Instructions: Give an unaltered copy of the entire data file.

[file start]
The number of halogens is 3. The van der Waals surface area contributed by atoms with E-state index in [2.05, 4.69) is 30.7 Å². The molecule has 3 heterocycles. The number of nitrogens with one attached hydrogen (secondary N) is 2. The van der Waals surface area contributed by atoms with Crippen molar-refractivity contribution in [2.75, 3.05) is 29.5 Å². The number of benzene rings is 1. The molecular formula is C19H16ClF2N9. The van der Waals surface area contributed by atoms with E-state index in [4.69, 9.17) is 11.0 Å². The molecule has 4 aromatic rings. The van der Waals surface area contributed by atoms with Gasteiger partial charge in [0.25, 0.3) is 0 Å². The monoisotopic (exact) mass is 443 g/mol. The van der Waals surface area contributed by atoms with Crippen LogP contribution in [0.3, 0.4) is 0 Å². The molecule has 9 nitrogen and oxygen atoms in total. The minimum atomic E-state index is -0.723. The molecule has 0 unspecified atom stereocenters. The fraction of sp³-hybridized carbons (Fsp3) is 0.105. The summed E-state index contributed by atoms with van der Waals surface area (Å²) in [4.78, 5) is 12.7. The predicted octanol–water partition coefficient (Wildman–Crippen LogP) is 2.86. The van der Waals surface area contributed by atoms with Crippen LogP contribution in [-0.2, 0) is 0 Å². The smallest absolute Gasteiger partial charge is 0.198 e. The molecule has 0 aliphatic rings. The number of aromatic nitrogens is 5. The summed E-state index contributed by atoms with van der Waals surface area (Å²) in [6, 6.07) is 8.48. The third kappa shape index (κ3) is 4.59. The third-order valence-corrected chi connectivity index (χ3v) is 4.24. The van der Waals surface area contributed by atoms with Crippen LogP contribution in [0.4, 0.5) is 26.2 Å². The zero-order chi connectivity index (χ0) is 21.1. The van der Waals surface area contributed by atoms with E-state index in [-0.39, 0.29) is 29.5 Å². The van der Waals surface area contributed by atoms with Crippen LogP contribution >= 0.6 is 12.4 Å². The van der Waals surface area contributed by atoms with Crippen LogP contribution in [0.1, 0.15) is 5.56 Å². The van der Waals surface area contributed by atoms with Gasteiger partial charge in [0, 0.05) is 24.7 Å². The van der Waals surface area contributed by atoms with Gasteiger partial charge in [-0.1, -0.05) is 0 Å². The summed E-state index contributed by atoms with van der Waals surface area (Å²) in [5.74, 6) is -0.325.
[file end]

The number of halogens is 3. The van der Waals surface area contributed by atoms with E-state index in [2.05, 4.69) is 30.7 Å². The molecule has 3 heterocycles. The number of nitrogens with one attached hydrogen (secondary N) is 2. The van der Waals surface area contributed by atoms with Crippen molar-refractivity contribution in [2.75, 3.05) is 29.5 Å². The number of benzene rings is 1. The molecular formula is C19H16ClF2N9. The van der Waals surface area contributed by atoms with E-state index in [4.69, 9.17) is 11.0 Å². The molecule has 4 aromatic rings. The van der Waals surface area contributed by atoms with Gasteiger partial charge in [0.25, 0.3) is 0 Å². The monoisotopic (exact) mass is 443 g/mol. The van der Waals surface area contributed by atoms with Crippen LogP contribution in [0.3, 0.4) is 0 Å². The molecule has 9 nitrogen and oxygen atoms in total. The minimum atomic E-state index is -0.723. The molecule has 0 unspecified atom stereocenters. The fraction of sp³-hybridized carbons (Fsp3) is 0.105. The summed E-state index contributed by atoms with van der Waals surface area (Å²) in [4.78, 5) is 12.7. The predicted octanol–water partition coefficient (Wildman–Crippen LogP) is 2.86. The van der Waals surface area contributed by atoms with Crippen LogP contribution in [-0.2, 0) is 0 Å². The smallest absolute Gasteiger partial charge is 0.198 e. The molecule has 0 aliphatic rings. The number of aromatic nitrogens is 5. The summed E-state index contributed by atoms with van der Waals surface area (Å²) in [6, 6.07) is 8.48. The third kappa shape index (κ3) is 4.59. The third-order valence-corrected chi connectivity index (χ3v) is 4.24. The van der Waals surface area contributed by atoms with Crippen LogP contribution in [0.4, 0.5) is 26.2 Å². The zero-order chi connectivity index (χ0) is 21.1. The van der Waals surface area contributed by atoms with E-state index in [-0.39, 0.29) is 29.5 Å². The van der Waals surface area contributed by atoms with Crippen LogP contribution >= 0.6 is 12.4 Å². The van der Waals surface area contributed by atoms with Crippen LogP contribution in [0.1, 0.15) is 5.56 Å². The van der Waals surface area contributed by atoms with Gasteiger partial charge in [0, 0.05) is 24.7 Å². The van der Waals surface area contributed by atoms with Gasteiger partial charge in [-0.1, -0.05) is 0 Å². The summed E-state index contributed by atoms with van der Waals surface area (Å²) in [5.74, 6) is -0.325.